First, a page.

Noyce12 summarizes the responsibility of ministry as three-fold — keeping our promises, honoring our commitments, and maintaining moral lifestyles. A step toward these responsibilities is the inclusion of ethics in ministerial training models. Our ministry training schools must teach that ministry is principle-based and values-driven. We must help ministers develop Christian attitudes and learn how to live by Christian principles and values. We must demand training that addresses the personal spiritual life; develops a Christian worldview that defines and trains for thinking like Christ; and connects beliefs, values, and ethics.
Ministers must emerge from their training with a strong commitment to personal spirituality, blameless character, and morality above reproach. Second, we must hold ministers accountable for their ministry. Ministry does not always produce the desired results, but ministers should be accountable for their lives, study, and ministry activities.
We must encourage a greater openness in those who minister, and willingness in the church to let them be human, confess weaknesses, and receive loving support from the church. Finally, ethical ministry requires ministers committed to ministry, who know that the rewards as the world measures success may be few, but that the job is worth doing and can be done. Only when I believe in what I am doing can I find the strength to develop the mind of Christ and to live by the principles and values of Christ.
Churches must commit to developing better support systems for ministry and better understandings of ministers. Churches build ministers more than ministers build churches. What steps should the church take to help recover ethical ministry? First, the church must demand the integration of principles, values, and ethics in the lives of those who minister. Ethics is concrete; every Christian is responsible for character.
Second, the church should focus on and demand accountability for the task of ministry rather than the results. Churches must be prepared to support ministry and to help set reasonable expectations for accomplishment. Third, churches must strive to develop an open atmosphere that encourages honesty and vulnerability among all Christians, including those who minister, allowing all to be human.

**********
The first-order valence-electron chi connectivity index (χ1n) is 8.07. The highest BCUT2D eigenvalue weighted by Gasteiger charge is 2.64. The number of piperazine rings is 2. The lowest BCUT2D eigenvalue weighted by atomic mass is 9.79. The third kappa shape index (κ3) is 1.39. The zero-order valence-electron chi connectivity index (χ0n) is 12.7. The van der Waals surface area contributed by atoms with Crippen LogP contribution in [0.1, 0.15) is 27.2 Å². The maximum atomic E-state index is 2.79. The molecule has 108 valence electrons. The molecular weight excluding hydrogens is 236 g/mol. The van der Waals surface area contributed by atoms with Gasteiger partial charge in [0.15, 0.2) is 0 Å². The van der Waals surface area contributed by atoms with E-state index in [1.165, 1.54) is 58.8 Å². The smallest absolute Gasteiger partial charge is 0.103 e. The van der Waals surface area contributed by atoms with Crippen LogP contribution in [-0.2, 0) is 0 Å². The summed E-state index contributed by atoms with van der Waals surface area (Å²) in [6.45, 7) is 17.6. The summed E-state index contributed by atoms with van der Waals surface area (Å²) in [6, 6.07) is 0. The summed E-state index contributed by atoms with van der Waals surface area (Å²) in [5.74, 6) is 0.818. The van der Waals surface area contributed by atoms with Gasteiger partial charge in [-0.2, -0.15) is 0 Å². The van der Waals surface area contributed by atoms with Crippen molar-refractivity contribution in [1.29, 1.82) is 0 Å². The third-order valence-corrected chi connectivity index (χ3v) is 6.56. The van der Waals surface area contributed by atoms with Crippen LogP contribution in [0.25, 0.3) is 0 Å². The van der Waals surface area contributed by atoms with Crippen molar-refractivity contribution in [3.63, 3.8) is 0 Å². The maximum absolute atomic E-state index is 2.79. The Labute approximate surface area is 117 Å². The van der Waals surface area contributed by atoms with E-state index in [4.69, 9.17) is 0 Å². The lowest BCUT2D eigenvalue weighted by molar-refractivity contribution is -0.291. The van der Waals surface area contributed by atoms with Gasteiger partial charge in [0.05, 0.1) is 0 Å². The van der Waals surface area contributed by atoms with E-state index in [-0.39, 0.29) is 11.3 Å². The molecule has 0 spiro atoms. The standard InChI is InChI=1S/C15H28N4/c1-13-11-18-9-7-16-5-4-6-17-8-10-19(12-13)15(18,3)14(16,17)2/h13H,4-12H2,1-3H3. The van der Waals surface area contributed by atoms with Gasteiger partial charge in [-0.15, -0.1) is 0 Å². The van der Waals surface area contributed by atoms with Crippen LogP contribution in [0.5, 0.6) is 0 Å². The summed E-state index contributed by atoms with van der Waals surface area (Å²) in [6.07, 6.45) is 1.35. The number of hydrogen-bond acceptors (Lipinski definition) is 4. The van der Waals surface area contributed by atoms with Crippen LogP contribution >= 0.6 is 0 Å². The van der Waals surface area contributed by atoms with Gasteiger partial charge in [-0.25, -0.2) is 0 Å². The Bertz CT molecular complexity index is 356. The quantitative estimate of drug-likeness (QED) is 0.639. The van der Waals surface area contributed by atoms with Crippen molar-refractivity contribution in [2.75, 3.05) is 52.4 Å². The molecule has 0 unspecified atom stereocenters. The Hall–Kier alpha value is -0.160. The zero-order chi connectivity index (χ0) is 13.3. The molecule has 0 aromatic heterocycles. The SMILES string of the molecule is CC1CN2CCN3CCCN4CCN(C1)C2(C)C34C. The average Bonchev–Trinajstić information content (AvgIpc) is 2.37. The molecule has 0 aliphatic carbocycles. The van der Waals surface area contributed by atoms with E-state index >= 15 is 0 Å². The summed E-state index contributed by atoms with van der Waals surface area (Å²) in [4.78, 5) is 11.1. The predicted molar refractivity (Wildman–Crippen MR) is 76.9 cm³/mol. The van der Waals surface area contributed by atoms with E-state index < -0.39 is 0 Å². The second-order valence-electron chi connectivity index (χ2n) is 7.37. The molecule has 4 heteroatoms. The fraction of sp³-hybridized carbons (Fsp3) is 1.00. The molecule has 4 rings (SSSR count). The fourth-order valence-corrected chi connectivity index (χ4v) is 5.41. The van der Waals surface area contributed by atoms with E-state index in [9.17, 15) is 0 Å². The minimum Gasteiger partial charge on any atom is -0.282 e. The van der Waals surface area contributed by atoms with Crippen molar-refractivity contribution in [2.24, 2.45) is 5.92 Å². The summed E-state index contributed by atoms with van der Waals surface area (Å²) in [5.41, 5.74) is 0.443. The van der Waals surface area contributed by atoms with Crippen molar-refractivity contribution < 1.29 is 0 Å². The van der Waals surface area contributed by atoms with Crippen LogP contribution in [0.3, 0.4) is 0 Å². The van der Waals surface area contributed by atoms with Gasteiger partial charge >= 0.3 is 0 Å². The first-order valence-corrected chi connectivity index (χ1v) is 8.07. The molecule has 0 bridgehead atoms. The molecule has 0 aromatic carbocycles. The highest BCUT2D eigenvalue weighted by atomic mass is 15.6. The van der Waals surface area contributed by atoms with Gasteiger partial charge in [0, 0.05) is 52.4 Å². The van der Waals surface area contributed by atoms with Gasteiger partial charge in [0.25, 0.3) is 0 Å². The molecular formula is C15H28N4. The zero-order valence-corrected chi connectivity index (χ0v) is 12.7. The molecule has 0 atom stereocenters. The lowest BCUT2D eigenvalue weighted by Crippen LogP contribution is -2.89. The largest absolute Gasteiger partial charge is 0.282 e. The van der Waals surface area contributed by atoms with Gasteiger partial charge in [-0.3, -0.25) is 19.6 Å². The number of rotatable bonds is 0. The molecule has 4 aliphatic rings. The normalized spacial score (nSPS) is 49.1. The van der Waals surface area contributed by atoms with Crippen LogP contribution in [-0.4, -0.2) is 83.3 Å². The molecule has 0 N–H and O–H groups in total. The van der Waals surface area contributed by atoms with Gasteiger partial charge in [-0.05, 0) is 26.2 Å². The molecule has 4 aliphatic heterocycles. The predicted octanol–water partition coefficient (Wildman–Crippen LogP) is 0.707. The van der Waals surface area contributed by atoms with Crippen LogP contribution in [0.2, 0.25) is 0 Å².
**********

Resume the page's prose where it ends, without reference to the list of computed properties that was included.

Ethical ministry demands that members and ministers go into the world guided by Christian ethics. Fifth, churches must develop a better understanding of ministry. Each fall, I preach at least one sermon on the nature of ministry. My church needs to understand ministry and to understand my ministry. I am accountable to them; they are my support system.
Sixth, the church must develop a fellowship that allows the minister to become an authentic part of the local congregation. Finally, the church must ever be ethical in its treatment of ministers, members, one another, and the world. These simple steps will not solve every problem, but they can start the church down the road to restored confidence in ministry.
Ministers will live better, preach and teach better.
Ministers will be better ministers. Ministers will find a support base from church leaders, a better understanding of their role, and will be better able to meet the challenges of their congregation. The church will enjoy better teaching and preaching. The church will benefit from powerful ministries that touch lives.
Finally, the world will be encouraged by ethical ministry to believe in Jesus. When ministers believe in themselves and churches believe in ministry, the result will be a world that believes in Christ. Ministers must act responsibly as we wrestle with our theology and ethic of ministry. We are called to be moral guides to help form a moral people. Young currently serves as masters of divinity program director at Oklahoma Christian University, Oklahoma City, Oklahoma. He maintains an active website with various ministry resources and is involved in several writing projects.
He speaks regularly in seminars, lectureships, and special presentations. He is also involved in several missions efforts. Stanley Hauerwas, The Peaceable Kingdom: Primer in Christian Ethics Notre Dame: Notre Dame Press, , 1.